My morning commute an exercise in gratitude and mindfulness.
by Gabrielle Martin
After a long summer spent working from home settled before a screen, I’ve developed an enormous appreciation for my morning commute.
Something I’ve discovered from this development of gratitude is that we all-too-often go through the day-to-day on autopilot, but there’s so much to be found in opening your eyes and taking a good look around! Mind you, most of this mindfulness stemmed from my keeping an eye out for deer—moose, too. My morning drive winds through the mountains of Western Maine, running parallel to the Carrabasset River. It’s a beautiful and brisk winter wonderland, though when I’m making the journey, you wouldn’t know any of that is there: at the bright-and-early hour of 5:00am, everything is obscured in absolute darkness.
At first, the 20-minute commute to work was nothing short of treacherous: it was a topsy-turvy death trap with a 50 mile-per-hour speed limit, something akin to Mad Max’s Fury Road—if Mad Max lived in the shadow of the Bigelows. But slowly, surely, I gained a genuine appreciation to my morning drives into work. It helped that Taylor Swift consecutively released two albums with transcendentalist vibes, perfect for the wild winter wilderness, that transforms the ride into an immersive experience. It also helped that I was gifted snow tires for Christmas, so my Prius and I can shoot forward fearlessly into the early Maine morning.
I’m a snow reporter at a ski resort, and the role has made me become more mindful of the weather, of the winds. I look up a lot more, to see what the skies are looking like, to observe the clouds. Sometimes on the way to work, I’ll pull over to a scenic viewing spot roadside, turn out the headlights, and look up at the stars.
I think sometimes we appreciate things once we have lost them, once we have missed them; for example, when I was living in Athens what feels like a lifetime ago, you could nearly never see the stars with all the light pollution—that’s not to say Athens didn’t offer an assortment of other amazing things, but sometimes it takes absence for you to appreciate something. Not that I need to tell you that: I believe we’ve all learned this lesson since the pandemic came to be. Like going to work. Like seeing the stars.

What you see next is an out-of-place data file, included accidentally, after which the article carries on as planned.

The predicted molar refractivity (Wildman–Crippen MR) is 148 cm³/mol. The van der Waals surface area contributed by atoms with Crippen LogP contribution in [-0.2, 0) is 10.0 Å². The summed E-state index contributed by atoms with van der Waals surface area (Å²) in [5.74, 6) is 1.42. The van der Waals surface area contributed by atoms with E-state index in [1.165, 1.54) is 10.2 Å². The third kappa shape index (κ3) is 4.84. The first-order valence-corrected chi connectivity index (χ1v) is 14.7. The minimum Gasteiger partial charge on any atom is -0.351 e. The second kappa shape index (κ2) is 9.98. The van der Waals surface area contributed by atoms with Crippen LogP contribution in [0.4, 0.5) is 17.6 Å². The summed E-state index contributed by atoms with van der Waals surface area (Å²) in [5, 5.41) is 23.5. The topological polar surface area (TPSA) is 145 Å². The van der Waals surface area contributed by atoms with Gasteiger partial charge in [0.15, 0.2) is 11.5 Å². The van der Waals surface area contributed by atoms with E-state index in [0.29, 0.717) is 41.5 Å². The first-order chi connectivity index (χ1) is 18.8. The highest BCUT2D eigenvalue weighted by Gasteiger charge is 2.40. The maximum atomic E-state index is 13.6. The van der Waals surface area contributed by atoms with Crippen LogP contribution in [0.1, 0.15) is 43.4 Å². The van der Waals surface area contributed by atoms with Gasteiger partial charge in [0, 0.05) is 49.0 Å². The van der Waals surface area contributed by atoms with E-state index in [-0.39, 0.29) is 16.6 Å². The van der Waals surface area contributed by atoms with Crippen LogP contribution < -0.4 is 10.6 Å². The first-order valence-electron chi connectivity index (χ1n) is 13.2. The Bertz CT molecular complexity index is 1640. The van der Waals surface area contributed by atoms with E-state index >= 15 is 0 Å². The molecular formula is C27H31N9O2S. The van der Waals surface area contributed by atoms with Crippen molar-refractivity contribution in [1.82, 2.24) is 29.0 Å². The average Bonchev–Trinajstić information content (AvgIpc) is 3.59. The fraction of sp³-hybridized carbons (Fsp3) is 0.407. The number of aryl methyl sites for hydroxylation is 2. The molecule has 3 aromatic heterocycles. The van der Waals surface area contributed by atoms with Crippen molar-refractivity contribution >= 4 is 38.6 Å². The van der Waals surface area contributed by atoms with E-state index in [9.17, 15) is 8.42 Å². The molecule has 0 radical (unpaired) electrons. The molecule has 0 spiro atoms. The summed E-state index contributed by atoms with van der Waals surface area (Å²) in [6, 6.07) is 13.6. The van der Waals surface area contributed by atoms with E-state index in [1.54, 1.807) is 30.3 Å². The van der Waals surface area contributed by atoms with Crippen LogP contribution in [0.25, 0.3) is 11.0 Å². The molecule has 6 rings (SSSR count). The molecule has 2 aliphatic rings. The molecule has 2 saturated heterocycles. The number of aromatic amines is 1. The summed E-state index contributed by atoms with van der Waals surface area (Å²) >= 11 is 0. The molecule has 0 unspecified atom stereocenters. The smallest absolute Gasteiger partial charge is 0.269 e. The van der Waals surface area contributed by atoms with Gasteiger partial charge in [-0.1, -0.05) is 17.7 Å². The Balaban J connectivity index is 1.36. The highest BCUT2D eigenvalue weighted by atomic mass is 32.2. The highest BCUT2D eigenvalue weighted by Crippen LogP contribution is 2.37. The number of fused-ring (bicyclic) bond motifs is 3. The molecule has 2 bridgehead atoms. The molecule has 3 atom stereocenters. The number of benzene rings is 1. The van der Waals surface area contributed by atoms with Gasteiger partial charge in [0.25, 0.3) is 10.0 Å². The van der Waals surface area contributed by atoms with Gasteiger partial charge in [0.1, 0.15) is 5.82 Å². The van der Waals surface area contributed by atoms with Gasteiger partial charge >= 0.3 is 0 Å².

I also probably don’t need to tell you that there’s a magic in appreciation-in-advance. I’m sure you see where I’m going with this, but I truly think gratitude is one simple way to combat anxiety. It’s a way I’ve been coping living through these unprecedented historic times, to combat the hopelessness of graduating college in a global pandemic (yeah, yikes). For me, gratitude has replaced these things with inspiration, with focus. It’s reinvigorated me from a point of burnout, which I also think (unfortunately) is probably pretty relatable these days.
Being thankful for what you have is empowering. Just because they’re “little things” doesn’t mean they’re inconsequential! So many of my gratitudes may seem unimportant: “Thank you for this day, for the weather, for my eyes being able to see the snow on the trees from this faraway. Thank you for the moonlight guiding my drive, for my favorite song on this playlist, for my friend from college texting me yesterday to check-in. I’m grateful I remembered a mask, and a back-up mask, and a back-up back-up. I’m grateful I brought a lunch I’m excited to eat. I’m grateful to go into work today, and I’m grateful to be excited about what’s in store. I'm happy to be alive and to be here.”
Gratitudes are my way of manifesting good things, by appreciating the positive aspects and elements of your life presently. And sometimes, when it feels like there’s nothing good to say, I’m able to be grateful that I can acknowledge I feel that way. What I’m saying is—in a very round-about way, like my morning route along the river—is slow down.
I’m about to unleash a long string of cliches, but I mean them: enjoy the ride. Make the most of the little moments. Don’t cruise through your day-to-day on autopilot anymore, even when you find it difficult to do so. Even if your morning ride isn’t like mine—maybe you’re nowhere near the mountains, and you’re not scanning the roads because you’re not on moose alert. It doesn’t mean you can’t make the most of this time by practicing a little mindfulness, which is all-encompassing of appreciating your surroundings, of giving gratitude, even encompassing playing music you love. If Swift isn’t your singer of choice, play some Beach Boys or Bowie. Take this time to immerse yourself in positivity and carry it with you throughout the day.
Crack a window, let a little air in; take a deep breath.